Arusha Declaration

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See Arusha (disambiguation).

Uhuru Monument, Arusha

The Arusha Declaration and TANU’s Policy on Socialism and Self Reliance (1967), referred to as the Arusha Declaration, is known as Tanzania’s most prominent political statement of African Socialism, ‘Ujamaa’, or brotherhood (Kaitilla, 2007). The Arusha declaration is divided into five parts: The TANU “Creed”; The Policy of Socialism; The Policy of Self Reliance; the TANU Membership; and the Arusha Resolution.

Part one of the Arusha Declaration, The TANU “Creed”, outlines the principles of socialism and the role of government:

  1. That all human beings are equal;
  2. That every individual has a right to dignity and respect;
  3. That every citizen is an integral part of the Nation and has a right to take an equal part in Government at local, regional and national level;
  4. That every citizen has a right to freedom of expression, of movement, of religious belief and of association within the context of the law;
  5. That every individual has a right to receive from society protection of his life and of property according to the law;
  6. That every citizen has a right to receive a just return for his labour;
  7. That all citizens together possess all the natural resources of the country in trust for their descendents
  8. That in order to ensure economic justice the State must have effective control over the principal means of production; and
  9. That it is the responsibility of the State to intervene actively in the economic life of the Nation so as to ensure the well being of all citizens and so as to prevent the exploitation of one person by another or one group by another, and so as to prevent the accumulation of wealth to an extent which is inconsistent with a classless society (Publicity Section, TANU, Dar es Salaam, 1967, p. 1).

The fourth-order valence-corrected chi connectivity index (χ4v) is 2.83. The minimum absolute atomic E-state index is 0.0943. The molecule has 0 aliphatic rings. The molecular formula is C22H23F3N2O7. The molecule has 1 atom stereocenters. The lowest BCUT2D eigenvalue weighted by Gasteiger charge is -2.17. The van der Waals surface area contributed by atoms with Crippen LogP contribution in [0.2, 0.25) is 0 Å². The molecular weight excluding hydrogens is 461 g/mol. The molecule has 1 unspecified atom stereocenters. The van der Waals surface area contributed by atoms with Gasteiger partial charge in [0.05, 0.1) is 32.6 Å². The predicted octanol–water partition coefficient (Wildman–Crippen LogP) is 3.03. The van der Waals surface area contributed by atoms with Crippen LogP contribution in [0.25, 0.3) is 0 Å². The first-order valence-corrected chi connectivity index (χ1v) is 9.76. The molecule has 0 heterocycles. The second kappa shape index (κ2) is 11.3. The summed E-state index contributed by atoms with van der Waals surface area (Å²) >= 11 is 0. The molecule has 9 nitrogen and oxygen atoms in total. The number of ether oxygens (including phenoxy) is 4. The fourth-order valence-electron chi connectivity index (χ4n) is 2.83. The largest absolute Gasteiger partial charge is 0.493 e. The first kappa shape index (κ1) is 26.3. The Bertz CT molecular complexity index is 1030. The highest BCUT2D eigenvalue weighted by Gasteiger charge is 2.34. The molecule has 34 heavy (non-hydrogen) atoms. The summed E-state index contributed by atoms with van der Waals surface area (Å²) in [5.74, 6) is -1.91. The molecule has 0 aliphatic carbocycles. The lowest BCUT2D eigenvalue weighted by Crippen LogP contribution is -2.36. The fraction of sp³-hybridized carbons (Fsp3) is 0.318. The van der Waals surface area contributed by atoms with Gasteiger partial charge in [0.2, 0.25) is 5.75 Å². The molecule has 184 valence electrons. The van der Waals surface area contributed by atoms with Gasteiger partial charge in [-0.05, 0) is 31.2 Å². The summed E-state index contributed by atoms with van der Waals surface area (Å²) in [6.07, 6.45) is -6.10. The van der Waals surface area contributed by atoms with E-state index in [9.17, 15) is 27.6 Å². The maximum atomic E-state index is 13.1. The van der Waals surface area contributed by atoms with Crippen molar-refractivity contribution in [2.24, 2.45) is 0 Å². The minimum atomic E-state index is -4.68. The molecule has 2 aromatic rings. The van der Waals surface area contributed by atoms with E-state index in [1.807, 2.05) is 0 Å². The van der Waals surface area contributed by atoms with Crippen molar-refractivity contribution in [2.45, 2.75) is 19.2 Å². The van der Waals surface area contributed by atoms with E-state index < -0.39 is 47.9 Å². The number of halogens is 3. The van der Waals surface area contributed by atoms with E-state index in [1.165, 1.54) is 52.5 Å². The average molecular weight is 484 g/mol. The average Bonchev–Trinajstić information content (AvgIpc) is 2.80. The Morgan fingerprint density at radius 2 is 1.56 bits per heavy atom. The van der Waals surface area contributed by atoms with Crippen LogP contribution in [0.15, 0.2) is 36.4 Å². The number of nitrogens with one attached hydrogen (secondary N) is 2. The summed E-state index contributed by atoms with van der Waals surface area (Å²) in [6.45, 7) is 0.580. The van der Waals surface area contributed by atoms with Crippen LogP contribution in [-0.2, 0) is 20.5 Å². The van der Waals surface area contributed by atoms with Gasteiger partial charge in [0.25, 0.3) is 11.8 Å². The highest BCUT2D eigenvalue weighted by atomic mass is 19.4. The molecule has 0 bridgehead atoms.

The aims and objects of the Arusha Declaration are:

  1. To consolidate and maintain the independence of this country and the freedom of its people;
  2. To safeguard the inherent dignity of the individual in accordance with the Universal Declaration of Human Rights;
  3. To ensure that this country shall be governed by a democratic socialist government of the people;
  4. To cooperate with all the political parties in Africa engaged in the liberation of all Africa
  5. To See the government mobilizes the resources of this country towards the elimination of poverty, ignorance and disease;
  6. To see that the Government actively assists in the formation and maintenance of cooperative organizations;
  7. To see that wherever possible the Government itself directly participates in the economic development of this country
  8. To see that the Government gives equal opportunity to all men and women irrespective if race, religion or status;
  9. To see that the Government eradicates all types of exploitation, intimidation, discrimination, bribery and corruption;
  10. To see that the government exercises effective control over the principle means of production and pursues policies which facilitate the way to collective ownership of the resources of this country;
  11. To see that the Government co-operates with other States in Africa in bringing about African Unity;
  12. To see that the Government works tirelessly towards world peace and security through the United Nations Organization (Publicity Section, TANU, Dar es Salaam, 1967, p. 2).